Avalanche’s Generation Zero boasts an interesting concept and stunning graphics, but it’s far too repetitive and buggy to be worth the ride.
Generation Zero imagines an alternate 1980s Sweden where killer machines invade and players must strategically find a way to survive and push back against the robot threat. This is a premise filled to the brim with possibility and one that a studio like Avalanche should have no problem knocking out of the park. Unfortunately, while Generation Zero brings Sweden to life with superbly detailed graphics and an awesome, ’80s-centric soundtrack, it’s filled with far too many bugs and repetitive missions and combat to sustain such massively detailed world for more than a few hours.
Generation Zero starts players off like most RPG titles by tasking them with creating their own unique character and then dropping them into the middle of Sweden after a brief wall of text explaining the alternate history of this world. These first moments in the game are tense, exciting, and a little disorienting (thanks in large part to the first-person perspective). The scavenging system introduced early on, which consists of looting for guns, ammo, health packs and assorted clothing – which can boost a player’s overall defense in certain areas – points to something akin to a survival game, but Generation Zero never really capitalizes on this.
For instance, the tutorial system for combat suggests that players use flares and other items to strategically blind robot enemies and then use guns to finish them off. On paper this would be an intuitive combat system that offers up an endless amount of distinct combat situations that force players to think and utilize tactical thinking. In reality, the combat in Generation Zero is a buggy, unfinished mess.
There are times when flares simply do not work as intended and the machines will ignore them and attack the player anyway. Shooting is erratic and a slight pull of the thumb stick often results in your character aiming in the complete wrong direction. There’s a great disconnect from what the game seemingly wants from players and what can actually be achieved.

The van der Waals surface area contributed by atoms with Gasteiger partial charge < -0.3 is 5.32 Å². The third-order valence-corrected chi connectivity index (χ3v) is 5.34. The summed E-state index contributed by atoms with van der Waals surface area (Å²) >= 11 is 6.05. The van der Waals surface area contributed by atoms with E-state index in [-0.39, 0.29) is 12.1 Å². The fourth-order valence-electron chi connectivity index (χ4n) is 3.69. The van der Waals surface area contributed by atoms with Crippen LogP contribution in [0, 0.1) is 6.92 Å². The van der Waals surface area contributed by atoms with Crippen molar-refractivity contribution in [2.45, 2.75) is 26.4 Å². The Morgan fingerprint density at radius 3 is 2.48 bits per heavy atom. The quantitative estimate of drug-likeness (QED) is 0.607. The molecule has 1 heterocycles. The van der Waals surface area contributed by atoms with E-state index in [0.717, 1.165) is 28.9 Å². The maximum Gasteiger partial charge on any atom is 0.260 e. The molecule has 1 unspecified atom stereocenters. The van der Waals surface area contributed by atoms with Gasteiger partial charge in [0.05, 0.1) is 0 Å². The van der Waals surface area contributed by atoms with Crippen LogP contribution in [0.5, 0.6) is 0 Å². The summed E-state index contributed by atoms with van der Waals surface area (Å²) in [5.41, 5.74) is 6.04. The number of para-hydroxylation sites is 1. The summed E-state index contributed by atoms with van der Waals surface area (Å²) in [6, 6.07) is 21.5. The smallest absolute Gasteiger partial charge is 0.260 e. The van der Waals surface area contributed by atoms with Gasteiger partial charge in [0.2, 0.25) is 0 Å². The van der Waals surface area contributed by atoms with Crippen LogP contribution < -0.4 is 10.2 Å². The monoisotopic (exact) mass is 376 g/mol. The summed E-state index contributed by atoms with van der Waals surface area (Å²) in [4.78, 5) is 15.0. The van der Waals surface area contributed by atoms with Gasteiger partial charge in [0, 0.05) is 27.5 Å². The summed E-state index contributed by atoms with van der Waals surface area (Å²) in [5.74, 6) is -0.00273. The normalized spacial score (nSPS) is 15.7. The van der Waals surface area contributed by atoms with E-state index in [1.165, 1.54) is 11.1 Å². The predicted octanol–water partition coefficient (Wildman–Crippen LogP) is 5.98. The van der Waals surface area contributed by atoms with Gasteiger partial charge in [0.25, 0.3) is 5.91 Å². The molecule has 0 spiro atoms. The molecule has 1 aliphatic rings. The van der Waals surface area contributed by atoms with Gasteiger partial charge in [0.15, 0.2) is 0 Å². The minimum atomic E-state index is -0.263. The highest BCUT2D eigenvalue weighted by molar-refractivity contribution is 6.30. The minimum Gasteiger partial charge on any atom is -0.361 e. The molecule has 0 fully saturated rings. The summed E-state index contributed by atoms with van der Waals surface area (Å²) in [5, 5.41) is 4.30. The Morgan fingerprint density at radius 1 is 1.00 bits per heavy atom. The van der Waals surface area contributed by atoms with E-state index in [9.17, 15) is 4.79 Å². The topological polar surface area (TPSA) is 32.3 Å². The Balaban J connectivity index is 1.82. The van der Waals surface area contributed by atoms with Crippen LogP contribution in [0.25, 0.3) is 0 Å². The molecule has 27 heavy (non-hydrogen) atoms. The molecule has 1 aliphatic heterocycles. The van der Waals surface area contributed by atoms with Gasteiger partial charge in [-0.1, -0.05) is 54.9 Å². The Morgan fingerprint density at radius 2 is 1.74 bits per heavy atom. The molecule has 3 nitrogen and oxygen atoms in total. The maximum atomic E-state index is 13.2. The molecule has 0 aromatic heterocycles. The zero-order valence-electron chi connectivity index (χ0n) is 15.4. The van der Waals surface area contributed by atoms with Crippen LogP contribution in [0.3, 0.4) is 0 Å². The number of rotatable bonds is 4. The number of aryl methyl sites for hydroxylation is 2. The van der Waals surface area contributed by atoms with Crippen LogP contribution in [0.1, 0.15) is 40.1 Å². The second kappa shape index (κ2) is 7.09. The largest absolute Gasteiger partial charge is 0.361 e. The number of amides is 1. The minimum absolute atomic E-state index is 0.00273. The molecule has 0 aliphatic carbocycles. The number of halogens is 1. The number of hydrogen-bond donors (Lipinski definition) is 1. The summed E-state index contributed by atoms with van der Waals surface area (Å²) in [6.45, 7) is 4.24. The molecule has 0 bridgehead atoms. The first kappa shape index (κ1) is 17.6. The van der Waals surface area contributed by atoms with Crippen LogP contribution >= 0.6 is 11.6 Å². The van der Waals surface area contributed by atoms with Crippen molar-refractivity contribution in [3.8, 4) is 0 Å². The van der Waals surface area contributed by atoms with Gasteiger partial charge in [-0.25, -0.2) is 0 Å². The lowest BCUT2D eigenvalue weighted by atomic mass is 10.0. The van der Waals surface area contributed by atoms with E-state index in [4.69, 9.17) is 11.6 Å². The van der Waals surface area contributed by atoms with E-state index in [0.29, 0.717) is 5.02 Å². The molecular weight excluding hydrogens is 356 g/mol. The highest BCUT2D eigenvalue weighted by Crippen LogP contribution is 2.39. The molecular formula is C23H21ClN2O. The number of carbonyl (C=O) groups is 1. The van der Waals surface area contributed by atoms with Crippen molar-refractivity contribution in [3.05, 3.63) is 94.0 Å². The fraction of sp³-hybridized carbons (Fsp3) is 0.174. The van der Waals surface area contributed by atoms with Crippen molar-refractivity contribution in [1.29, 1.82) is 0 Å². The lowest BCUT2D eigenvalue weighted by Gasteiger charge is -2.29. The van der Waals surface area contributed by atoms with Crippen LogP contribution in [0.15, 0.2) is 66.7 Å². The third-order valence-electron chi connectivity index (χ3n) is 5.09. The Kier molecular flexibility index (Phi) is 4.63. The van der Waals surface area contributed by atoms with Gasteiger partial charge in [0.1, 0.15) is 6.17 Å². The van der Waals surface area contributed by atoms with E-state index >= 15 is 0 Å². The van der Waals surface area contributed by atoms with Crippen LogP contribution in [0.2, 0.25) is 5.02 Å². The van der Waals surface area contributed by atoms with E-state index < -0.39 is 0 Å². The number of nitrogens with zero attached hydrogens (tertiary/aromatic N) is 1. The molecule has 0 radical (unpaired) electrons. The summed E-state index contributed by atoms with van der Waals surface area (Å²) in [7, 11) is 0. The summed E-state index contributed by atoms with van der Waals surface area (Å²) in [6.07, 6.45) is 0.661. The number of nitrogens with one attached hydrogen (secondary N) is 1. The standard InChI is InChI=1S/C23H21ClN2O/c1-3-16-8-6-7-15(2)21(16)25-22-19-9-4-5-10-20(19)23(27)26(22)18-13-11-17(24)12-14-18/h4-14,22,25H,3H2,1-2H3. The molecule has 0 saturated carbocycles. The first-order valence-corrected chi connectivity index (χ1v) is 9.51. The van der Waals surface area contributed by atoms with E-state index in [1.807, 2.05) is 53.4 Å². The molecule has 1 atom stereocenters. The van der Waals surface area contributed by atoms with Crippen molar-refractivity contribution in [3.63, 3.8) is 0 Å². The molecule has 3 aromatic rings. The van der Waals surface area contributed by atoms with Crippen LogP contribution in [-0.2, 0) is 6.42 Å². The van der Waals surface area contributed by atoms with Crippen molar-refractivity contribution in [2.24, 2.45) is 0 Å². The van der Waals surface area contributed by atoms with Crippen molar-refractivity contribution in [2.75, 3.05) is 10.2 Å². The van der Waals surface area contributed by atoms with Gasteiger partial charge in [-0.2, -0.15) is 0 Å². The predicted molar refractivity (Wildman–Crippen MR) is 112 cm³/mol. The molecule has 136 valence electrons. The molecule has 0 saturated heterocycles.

Even if the mechanics worked as they should, combat in Generation Zero is unbalanced and kind of a slog. Robots charge with incredible speed and deal ridiculous amounts of damage. Every battle is reduced to all-out fire fights and the combat gameplay issues are compounded later in game when newer, more difficult types of robots are introduced but the strategy stays the same thanks once again to a buggy, broken system. Playing with friends or random people online (Generation Zero allows up to four players to team up) can circumvent this somewhat, but that’s only when the online matchmaking actually functions correctly (which is not often). There’s a sense throughout that the game never should have left its beta phase.
It’s not all bad. The graphics and world of Generation Zero are absolutely stunning and there’s a real aura surrounding it that suggests players are actually inhabiting a world overrun by human-killing robots. From finding homes and buildings previously containing a ragtag group of survivors to encountering the fallen corpses of the recently killed surrounded by defeated machines, Avalanche has created a terrifying, luscious Sweden to explore and survive in. The soundtrack really helps sell this, as well as the ’80s time period that Generation Zero occupies. Electronic, Stranger Things-like tones permeate the game, adding to the foreboding mood of the experience.
While quests all seem to boil down to fetch this, meet these people here, etc. they aren’t restrictive. There’s plenty of incentive to travel the world and find your own adventures. It’s this sense of freedom and role playing that will likely inspire the most replay value for players, especially those in groups of friends. And if that gets boring, there’s always the actual quests, of which there are a vast amount. They’re not always fun and Generation Zero doesn’t seem all that interested in telling a cohesive story, but they’re never as disastrous as the title’s broken mechanics.
Generation Zero is a game with a ton of potential. In fact, given a proper major update or two, it could legitimately be fun and another win for Avalanche following the incredibly entertaining Just Cause 4. In its current state, it’s a mixed bag of a survival action game, with tedious combat and buggy mechanics that detract from what it’s trying to ultimately accomplish. It’s gorgeous to look at, the soundtrack is infectious and the map is well-designed but that’s simply not enough to sustain a large title like this for very long. Players might be better off waiting for some much-needed improvements down the road before spending their hard-earned cash on a game that really could have used another round of fine tuning before release.
Generation Zero is available now on PlayStation 4, Xbox One and PC for $39.99. Screen Rant was provided an Xbox One copy for the purposes of this review.